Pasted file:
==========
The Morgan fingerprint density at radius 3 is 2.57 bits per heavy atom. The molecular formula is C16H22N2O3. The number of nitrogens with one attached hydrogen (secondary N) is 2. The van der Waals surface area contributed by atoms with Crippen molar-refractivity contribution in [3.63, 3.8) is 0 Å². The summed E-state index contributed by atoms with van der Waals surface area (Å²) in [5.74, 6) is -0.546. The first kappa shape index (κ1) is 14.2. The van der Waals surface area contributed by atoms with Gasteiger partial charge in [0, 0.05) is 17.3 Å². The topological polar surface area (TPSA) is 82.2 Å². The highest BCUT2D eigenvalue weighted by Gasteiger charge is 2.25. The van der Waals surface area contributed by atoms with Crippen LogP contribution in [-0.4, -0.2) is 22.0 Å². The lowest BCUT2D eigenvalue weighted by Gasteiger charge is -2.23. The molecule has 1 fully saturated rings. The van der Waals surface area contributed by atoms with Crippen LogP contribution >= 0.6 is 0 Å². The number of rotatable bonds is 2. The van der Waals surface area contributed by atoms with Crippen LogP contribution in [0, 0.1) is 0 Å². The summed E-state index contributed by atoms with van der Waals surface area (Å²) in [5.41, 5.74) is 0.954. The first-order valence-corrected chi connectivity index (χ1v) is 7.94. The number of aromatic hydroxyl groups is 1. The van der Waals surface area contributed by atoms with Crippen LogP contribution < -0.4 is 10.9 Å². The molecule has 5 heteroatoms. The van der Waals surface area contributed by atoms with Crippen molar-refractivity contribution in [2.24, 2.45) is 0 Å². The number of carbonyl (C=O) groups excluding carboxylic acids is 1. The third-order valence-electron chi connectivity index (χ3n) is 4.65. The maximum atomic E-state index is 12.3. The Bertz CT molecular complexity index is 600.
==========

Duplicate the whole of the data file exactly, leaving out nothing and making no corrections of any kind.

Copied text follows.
The Morgan fingerprint density at radius 3 is 2.57 bits per heavy atom. The molecular formula is C16H22N2O3. The number of nitrogens with one attached hydrogen (secondary N) is 2. The van der Waals surface area contributed by atoms with Crippen molar-refractivity contribution in [3.63, 3.8) is 0 Å². The summed E-state index contributed by atoms with van der Waals surface area (Å²) in [5.74, 6) is -0.546. The first kappa shape index (κ1) is 14.2. The van der Waals surface area contributed by atoms with Gasteiger partial charge in [0, 0.05) is 17.3 Å². The topological polar surface area (TPSA) is 82.2 Å². The highest BCUT2D eigenvalue weighted by Gasteiger charge is 2.25. The van der Waals surface area contributed by atoms with Crippen LogP contribution in [-0.4, -0.2) is 22.0 Å². The lowest BCUT2D eigenvalue weighted by Gasteiger charge is -2.23. The molecule has 1 fully saturated rings. The van der Waals surface area contributed by atoms with Crippen LogP contribution >= 0.6 is 0 Å². The number of rotatable bonds is 2. The van der Waals surface area contributed by atoms with Crippen LogP contribution in [0, 0.1) is 0 Å². The summed E-state index contributed by atoms with van der Waals surface area (Å²) in [5.41, 5.74) is 0.954. The first-order valence-corrected chi connectivity index (χ1v) is 7.94. The number of aromatic hydroxyl groups is 1. The van der Waals surface area contributed by atoms with Crippen LogP contribution < -0.4 is 10.9 Å². The molecule has 5 heteroatoms. The van der Waals surface area contributed by atoms with Crippen molar-refractivity contribution in [2.24, 2.45) is 0 Å². The number of carbonyl (C=O) groups excluding carboxylic acids is 1. The third-order valence-electron chi connectivity index (χ3n) is 4.65. The maximum atomic E-state index is 12.3. The Bertz CT molecular complexity index is 600.